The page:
As the half wore on, Medway gradually assumed more of the possession. Following a promising interplay between Healy, Szabo and Carew-Gibbs, the Kent side won turn-over ball, and on the back of this a penalty. This was kicked to touch, around 8 metres from the Cornish line. The line-out was taken cleanly, and all the home side’s Tom Beaumont had to do was dive over the line for the first try of the afternoon. Daniel Harvey added the extras, and Medway led 10-6.
Yet again, Cornish hit back within minutes of conceding a score, as a Medway clearance kick found its way straight to Josh Allison, who went on a run which was stopped by the concession of a penalty by the home side. ‘The Exiles’ full-back stepped up and kicked his third successful penalty of the afternoon, and there was just one point in it after 29 minutes.
Cornish were then hit by two injuries in the number eight position in quick succession, as Ben Devonport had to be helped off the pitch. His replacement Mark Osei-Tutu didn’t last long before having to temporarily leave the field for a blood injury. This disruption in the back row didn’t help matters, and crucially, Medway took advantage. Try-scorer Tom Beaumont went on a great run, before finding Fred Tila. Once more, he could only be stopped by illegal means, and up stepped Harvey to restore Medway’s four point lead.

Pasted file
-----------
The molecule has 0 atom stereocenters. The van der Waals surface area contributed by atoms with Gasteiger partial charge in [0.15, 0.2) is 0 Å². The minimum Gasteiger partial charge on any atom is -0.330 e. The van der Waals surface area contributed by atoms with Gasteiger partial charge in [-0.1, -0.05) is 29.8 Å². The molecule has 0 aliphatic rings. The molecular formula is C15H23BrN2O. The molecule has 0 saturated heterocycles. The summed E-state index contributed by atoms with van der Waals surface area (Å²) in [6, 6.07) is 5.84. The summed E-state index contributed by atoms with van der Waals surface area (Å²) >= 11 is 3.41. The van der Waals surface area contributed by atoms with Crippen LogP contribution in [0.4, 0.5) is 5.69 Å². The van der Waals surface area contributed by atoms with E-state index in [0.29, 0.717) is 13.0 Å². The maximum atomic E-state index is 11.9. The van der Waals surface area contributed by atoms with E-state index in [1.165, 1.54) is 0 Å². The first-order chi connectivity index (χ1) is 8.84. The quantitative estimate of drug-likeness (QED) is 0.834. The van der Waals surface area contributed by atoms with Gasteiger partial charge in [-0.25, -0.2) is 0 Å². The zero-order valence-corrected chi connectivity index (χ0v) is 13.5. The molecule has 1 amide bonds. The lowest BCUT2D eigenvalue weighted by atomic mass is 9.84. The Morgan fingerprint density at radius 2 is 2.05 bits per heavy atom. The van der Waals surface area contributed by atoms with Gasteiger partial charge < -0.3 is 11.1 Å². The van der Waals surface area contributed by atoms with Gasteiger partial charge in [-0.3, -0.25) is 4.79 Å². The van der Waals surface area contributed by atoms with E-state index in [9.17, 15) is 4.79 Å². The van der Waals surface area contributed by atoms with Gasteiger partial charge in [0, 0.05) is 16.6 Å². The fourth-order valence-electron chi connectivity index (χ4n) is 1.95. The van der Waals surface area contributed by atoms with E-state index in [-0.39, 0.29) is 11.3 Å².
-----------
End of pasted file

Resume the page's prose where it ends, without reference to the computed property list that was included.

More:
Back came Cornish, and the deficit was cut back to a single point within minutes as the hosts were pinged for offside, and Allison kicked his fourth from four. ‘The Exiles’ could even have gone in at half-time in front, when Medway were penalised in their ‘22’ just before the interval for holding on. However, the ball wobbled in the tee just as Allison’s boot was about to strike it, which sent it to the left of the upright slightly. The whistle went with Medway 13-12 ahead.
The start to the second half would be crucial to Cornish’s chances – Medway would now have the wind advantage and the visitors needed to make amends in the line-out. It was the black and golds who started better as Osei-Tutu, back on following the temporary mopping up of blood, combined brilliantly with Falmouth flyer Robin Heymann, but the Kent side pushed the Cornish winger into touch. Jackson Szabo got a rare opportunity to show his searing pace shortly afterwards, as he launched a scything run before offloading to Bond. He combined with Chatley who was halted, but the referee awarded a penalty in Cornish’s favour, unfortunately, Allison’s kick missed.
Medway saw their chance now and launched repeated raids on the Exiles’ ‘22’. Luia’ana and Bennison were both repelled by strong Cornish defence, who turned the screw, won the penalty and cleared. Just before the 50 minute mark, Cornish made their second permanent change as Matt Hakes replaced Josh Allison. Immediately he got into the game and involved in a great move as Osei-Tutu used his pace and power to hit the Medway defence with Carew-Gibbs, but the ball was eventually lost. Back came the home side, and they began a period of almost twenty minutes of continual pressure on the Cornish defence. Several times they drove for the line, and they were stopped, but on two successive occasions they were awarded penalties, which they tapped to keep the pressure on. At the third penalty concession, referee Mr. Odell ran between the posts, to award Medway a penalty try, with Harvey adding the extras to extend the home side’s lead to 21-12 after 56 minutes.